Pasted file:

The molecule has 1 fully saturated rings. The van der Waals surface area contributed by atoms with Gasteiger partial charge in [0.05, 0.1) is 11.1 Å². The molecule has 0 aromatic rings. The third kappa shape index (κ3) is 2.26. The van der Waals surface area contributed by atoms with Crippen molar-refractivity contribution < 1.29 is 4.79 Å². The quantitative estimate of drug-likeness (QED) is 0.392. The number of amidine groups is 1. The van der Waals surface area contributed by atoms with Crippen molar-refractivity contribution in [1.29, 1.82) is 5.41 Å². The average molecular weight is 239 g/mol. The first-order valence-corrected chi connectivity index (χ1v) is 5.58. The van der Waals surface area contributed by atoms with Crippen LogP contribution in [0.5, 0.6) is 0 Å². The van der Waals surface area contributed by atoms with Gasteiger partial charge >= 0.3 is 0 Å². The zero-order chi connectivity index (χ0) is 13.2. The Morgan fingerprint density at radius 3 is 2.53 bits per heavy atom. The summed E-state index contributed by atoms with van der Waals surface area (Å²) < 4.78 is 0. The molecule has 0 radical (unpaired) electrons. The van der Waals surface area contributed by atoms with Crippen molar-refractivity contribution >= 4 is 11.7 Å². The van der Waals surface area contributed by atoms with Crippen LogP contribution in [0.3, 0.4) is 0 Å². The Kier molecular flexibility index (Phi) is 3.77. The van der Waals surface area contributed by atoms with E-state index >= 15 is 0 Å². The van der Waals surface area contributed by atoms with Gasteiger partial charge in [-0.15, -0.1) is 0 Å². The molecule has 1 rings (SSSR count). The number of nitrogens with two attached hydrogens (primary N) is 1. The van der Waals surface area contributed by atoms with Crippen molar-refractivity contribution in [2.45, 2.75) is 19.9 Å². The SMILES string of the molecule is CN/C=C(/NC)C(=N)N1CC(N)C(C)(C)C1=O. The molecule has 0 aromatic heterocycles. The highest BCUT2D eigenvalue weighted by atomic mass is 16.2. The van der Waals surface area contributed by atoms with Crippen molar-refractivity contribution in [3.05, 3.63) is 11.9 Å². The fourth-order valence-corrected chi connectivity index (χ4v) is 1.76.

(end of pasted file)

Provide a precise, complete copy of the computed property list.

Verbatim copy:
The molecule has 1 fully saturated rings. The van der Waals surface area contributed by atoms with Gasteiger partial charge in [0.05, 0.1) is 11.1 Å². The molecule has 0 aromatic rings. The third kappa shape index (κ3) is 2.26. The van der Waals surface area contributed by atoms with Crippen molar-refractivity contribution < 1.29 is 4.79 Å². The quantitative estimate of drug-likeness (QED) is 0.392. The number of amidine groups is 1. The van der Waals surface area contributed by atoms with Crippen molar-refractivity contribution in [1.29, 1.82) is 5.41 Å². The average molecular weight is 239 g/mol. The first-order valence-corrected chi connectivity index (χ1v) is 5.58. The van der Waals surface area contributed by atoms with Crippen LogP contribution in [0.5, 0.6) is 0 Å². The van der Waals surface area contributed by atoms with Gasteiger partial charge >= 0.3 is 0 Å². The zero-order chi connectivity index (χ0) is 13.2. The Morgan fingerprint density at radius 3 is 2.53 bits per heavy atom. The summed E-state index contributed by atoms with van der Waals surface area (Å²) < 4.78 is 0. The molecule has 0 radical (unpaired) electrons. The van der Waals surface area contributed by atoms with Crippen molar-refractivity contribution >= 4 is 11.7 Å². The van der Waals surface area contributed by atoms with Crippen LogP contribution in [0.3, 0.4) is 0 Å². The Kier molecular flexibility index (Phi) is 3.77. The van der Waals surface area contributed by atoms with E-state index >= 15 is 0 Å². The van der Waals surface area contributed by atoms with Gasteiger partial charge in [-0.15, -0.1) is 0 Å². The molecule has 1 rings (SSSR count). The number of nitrogens with two attached hydrogens (primary N) is 1. The van der Waals surface area contributed by atoms with Crippen molar-refractivity contribution in [2.45, 2.75) is 19.9 Å². The SMILES string of the molecule is CN/C=C(/NC)C(=N)N1CC(N)C(C)(C)C1=O. The molecule has 0 aromatic heterocycles. The highest BCUT2D eigenvalue weighted by atomic mass is 16.2. The van der Waals surface area contributed by atoms with Crippen molar-refractivity contribution in [3.05, 3.63) is 11.9 Å². The fourth-order valence-corrected chi connectivity index (χ4v) is 1.76.